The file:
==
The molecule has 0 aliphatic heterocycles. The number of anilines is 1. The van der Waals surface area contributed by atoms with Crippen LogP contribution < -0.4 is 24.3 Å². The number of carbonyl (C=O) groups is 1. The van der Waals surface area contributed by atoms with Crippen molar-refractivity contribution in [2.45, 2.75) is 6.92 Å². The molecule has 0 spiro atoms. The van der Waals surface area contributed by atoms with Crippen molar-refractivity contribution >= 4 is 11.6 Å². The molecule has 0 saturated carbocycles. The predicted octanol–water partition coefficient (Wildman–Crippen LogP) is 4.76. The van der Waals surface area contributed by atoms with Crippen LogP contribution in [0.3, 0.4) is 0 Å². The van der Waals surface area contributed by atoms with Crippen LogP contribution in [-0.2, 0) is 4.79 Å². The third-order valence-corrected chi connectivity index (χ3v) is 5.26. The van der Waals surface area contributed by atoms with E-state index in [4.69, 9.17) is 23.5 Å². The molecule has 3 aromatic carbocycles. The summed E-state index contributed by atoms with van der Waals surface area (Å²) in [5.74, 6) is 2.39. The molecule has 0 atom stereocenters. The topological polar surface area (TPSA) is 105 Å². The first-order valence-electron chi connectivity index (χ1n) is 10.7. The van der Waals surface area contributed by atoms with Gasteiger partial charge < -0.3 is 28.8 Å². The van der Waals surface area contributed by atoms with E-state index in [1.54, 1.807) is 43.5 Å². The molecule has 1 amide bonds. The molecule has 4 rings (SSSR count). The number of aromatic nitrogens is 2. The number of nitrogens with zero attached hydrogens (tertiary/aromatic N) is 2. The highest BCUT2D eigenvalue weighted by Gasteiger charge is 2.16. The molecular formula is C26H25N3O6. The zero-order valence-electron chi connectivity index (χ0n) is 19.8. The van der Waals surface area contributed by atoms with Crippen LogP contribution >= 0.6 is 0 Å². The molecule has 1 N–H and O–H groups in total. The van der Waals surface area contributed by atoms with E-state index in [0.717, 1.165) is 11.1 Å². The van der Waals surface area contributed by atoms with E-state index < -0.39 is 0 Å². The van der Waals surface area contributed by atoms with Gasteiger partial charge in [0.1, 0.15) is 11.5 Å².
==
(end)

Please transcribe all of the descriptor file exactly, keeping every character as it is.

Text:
The molecule has 0 aliphatic heterocycles. The number of anilines is 1. The van der Waals surface area contributed by atoms with Crippen LogP contribution < -0.4 is 24.3 Å². The number of carbonyl (C=O) groups is 1. The van der Waals surface area contributed by atoms with Crippen molar-refractivity contribution in [2.45, 2.75) is 6.92 Å². The molecule has 0 spiro atoms. The van der Waals surface area contributed by atoms with Crippen molar-refractivity contribution >= 4 is 11.6 Å². The molecule has 0 saturated carbocycles. The predicted octanol–water partition coefficient (Wildman–Crippen LogP) is 4.76. The van der Waals surface area contributed by atoms with Crippen LogP contribution in [0.3, 0.4) is 0 Å². The van der Waals surface area contributed by atoms with Crippen LogP contribution in [-0.2, 0) is 4.79 Å². The third-order valence-corrected chi connectivity index (χ3v) is 5.26. The van der Waals surface area contributed by atoms with E-state index in [4.69, 9.17) is 23.5 Å². The molecule has 3 aromatic carbocycles. The summed E-state index contributed by atoms with van der Waals surface area (Å²) in [5.74, 6) is 2.39. The molecule has 0 atom stereocenters. The topological polar surface area (TPSA) is 105 Å². The first-order valence-electron chi connectivity index (χ1n) is 10.7. The van der Waals surface area contributed by atoms with Gasteiger partial charge < -0.3 is 28.8 Å². The van der Waals surface area contributed by atoms with E-state index in [1.54, 1.807) is 43.5 Å². The molecule has 1 amide bonds. The molecule has 4 rings (SSSR count). The number of aromatic nitrogens is 2. The number of nitrogens with zero attached hydrogens (tertiary/aromatic N) is 2. The highest BCUT2D eigenvalue weighted by Gasteiger charge is 2.16. The molecular formula is C26H25N3O6. The zero-order valence-electron chi connectivity index (χ0n) is 19.8. The van der Waals surface area contributed by atoms with Crippen LogP contribution >= 0.6 is 0 Å². The molecule has 1 N–H and O–H groups in total. The van der Waals surface area contributed by atoms with E-state index in [0.717, 1.165) is 11.1 Å². The van der Waals surface area contributed by atoms with E-state index < -0.39 is 0 Å². The van der Waals surface area contributed by atoms with Gasteiger partial charge in [0.1, 0.15) is 11.5 Å².